Figure 2. Mean taxonomic richness (A), mean total abundance (B), mean fork length (C), and mean total biomass (D) by feature for all pelagic animals observed on all mid-water BRUVS deployments from Ascension waters in 2017/2018. Shared letters indicate no significant difference (p > 0.05) based on results of pairwise comparisons from PERMANOVAs based on Euclidean distance matrices of log(x + 1) transformed data with 999 permutations. Error bars indicate one standard error.
Functional assemblage composition varied significantly among features, both in terms of abundance (Pseudo-F df = 5 = 4.47, p = 0.001; Figure 3A) and biomass (Pseudo-F df = 5 = 2.28, p = 0.002; Figure 3B and Supplementary Tables 2–4). Overall, the pelagic assemblage at Ascension Island had a distinct and diverse functional composition. Ascension Island was the only location at which turtles were recorded, and the primary location for dolphins and large non-piscivores. It had a moderate complement of large predators with 66 and 40% of combined teleost and elasmobranch predators by biomass and abundance, respectively, and forage fishes made up the majority by abundance. This composition was significantly different to all other features by biomass and all but apparent fronts by abundance. The southern seamounts had very high biomass and abundance of all the large pelagic predator groups, with combined sharks, tunas, large piscivores, and billfish forming >99.9 and >86% of the assemblage by biomass and abundance, respectively. Overall predator abundance and biomass was generally lower at Harris Stewart Seamount, apparent fronts, and offshore sites with forage fishes making up a larger proportion of the abundance; within this group, however, predator abundance was higher at apparent fronts than at offshore sites and Harris Stewart Seamount. Harris Stewart and offshore sites also differed significantly in their functional composition of abundance with proportionally more sharks and large piscivores at Harris Stewart and more forage fishes at offshore sites. There was no significant difference in functional composition of the assemblages among the three seamounts and apparent fronts. All three seamounts also differed from offshore sites in their functional composition by abundance and the southern seamounts and apparent fronts differed from offshore sites in their functional composition by biomass. Offshore sites were characterised by high relative abundances of forage fishes with very few predators, however, the predators present contributed most of the biomass. Sharks were particularly prevalent at the southern seamounts being 3.25–5.18 times more abundant and weighing 2.52–3.12 times more than the next most shark dense location (Ascension Island). Billfishes were found in similar abundances across Ascension Island and the southern seamounts. Tunas were particularly prevalent at Grattan Seamount with high abundances of skipjack and yellowfin tuna at sites close to the summit driving this pattern. Tunas were observed in relatively lower abundances at apparent fronts, Young Seamount, and Ascension Island. Large piscivores were found in similar biomass at Ascension Island and the southern seamounts, however, abundance was higher at Ascension Island indicating higher numbers of smaller individuals. Dolphins were observed only at Ascension Island and Harris Stewart Seamount. Forage fishes were observed at all locations but in varying proportions. They contributed more than half of the assemblage by abundance at all locations except the southern seamounts, reaching 92% of all animals at offshore sites, and contributing only 13% of the individuals at both the southern seamounts. These patterns are visualised in the PCO which indicates high abundances of sharks, large piscivores, and tunas predominantly at the southern seamounts along with some Ascension Island and apparent front sites (Figure 4). It also indicates high abundances of forage fishes at offshore and Ascension Island locations as well as some apparent front sites. The lower right quadrant of the plot was relatively clear, indicating that sites either exhibited high predator abundance or high abundance of forage fishes but not both. Billfishes, large non-piscivores, dolphins, and turtles were observed in lower numbers and therefore had a lower impact on assemblage metrics.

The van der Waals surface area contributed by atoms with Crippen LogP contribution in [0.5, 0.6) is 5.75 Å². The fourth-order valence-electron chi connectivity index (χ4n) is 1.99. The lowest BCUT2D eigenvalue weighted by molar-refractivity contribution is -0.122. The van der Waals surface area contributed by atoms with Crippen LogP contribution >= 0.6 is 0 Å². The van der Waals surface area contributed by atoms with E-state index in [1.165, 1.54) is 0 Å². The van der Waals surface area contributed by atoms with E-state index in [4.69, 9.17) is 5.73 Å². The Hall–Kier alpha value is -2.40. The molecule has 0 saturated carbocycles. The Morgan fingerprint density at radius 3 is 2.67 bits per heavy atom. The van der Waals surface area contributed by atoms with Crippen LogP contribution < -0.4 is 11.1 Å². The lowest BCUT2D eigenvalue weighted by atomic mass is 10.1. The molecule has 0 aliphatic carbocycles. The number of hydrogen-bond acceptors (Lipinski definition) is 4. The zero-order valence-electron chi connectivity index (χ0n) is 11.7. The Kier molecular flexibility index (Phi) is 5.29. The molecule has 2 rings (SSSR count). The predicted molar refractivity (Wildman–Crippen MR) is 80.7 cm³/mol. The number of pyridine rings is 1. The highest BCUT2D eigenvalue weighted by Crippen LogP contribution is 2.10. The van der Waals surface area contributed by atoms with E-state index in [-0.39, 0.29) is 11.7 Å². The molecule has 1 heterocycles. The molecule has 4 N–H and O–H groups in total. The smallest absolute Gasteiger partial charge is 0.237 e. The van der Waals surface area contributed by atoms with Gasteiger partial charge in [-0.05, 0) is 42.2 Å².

Figure 3. Mean total abundance (A) and mean total biomass (B) for functional groups observed per set of mid-water BRUVS deployed at each of the features sampled within the Ascension Island EEZ. Letters indicate pairwise comparisons of PERMANOVAs based on Bray-Curtis resemblance matrices of square root transformed Total Abundance and Total Biomass data by functional group. Shared letters indicate no significant difference in functional composition (p > 0.05).
Figure 4. Principal Components Analysis of total abundance of pelagic wildlife by functional groups. Symbols indicate the feature of the sample site, vector plot indicates functional groups with a correlation greater than 0.20.
Features varied significantly in their thermal front metrics (Supplementary Tables 5 and 6), apparent fronts had the highest mean Fgrad (0.031 ± 0.004 SE), which was significantly higher than all bathymetric features and was higher than, although marginally not significantly different to offshore sites (p = 0.067; 0.022 ± 0.002). Apparent fronts had the highest Fpers (0.024 ± 0.003), which was significantly higher than the three seamounts. Fpers at apparent fronts, however, was not significantly different from that at Ascension Island (p = 0.188; 0.018 ± 0.003 SE) or offshore sites (p = 0.684; 0.022 ± 0.003 SE). Mean Fdist at apparent fronts was 10.25 km (± 1.97 SE) which was closer than all features except for Young Seamount (7.98 km ± 1.62 SE), and significantly lower than at Ascension Island (p = 0.015; 19.14 km ± 2.86 SE) and Harris Stewart Seamount (p = 0.001; 26.65 ± 3.57 SE).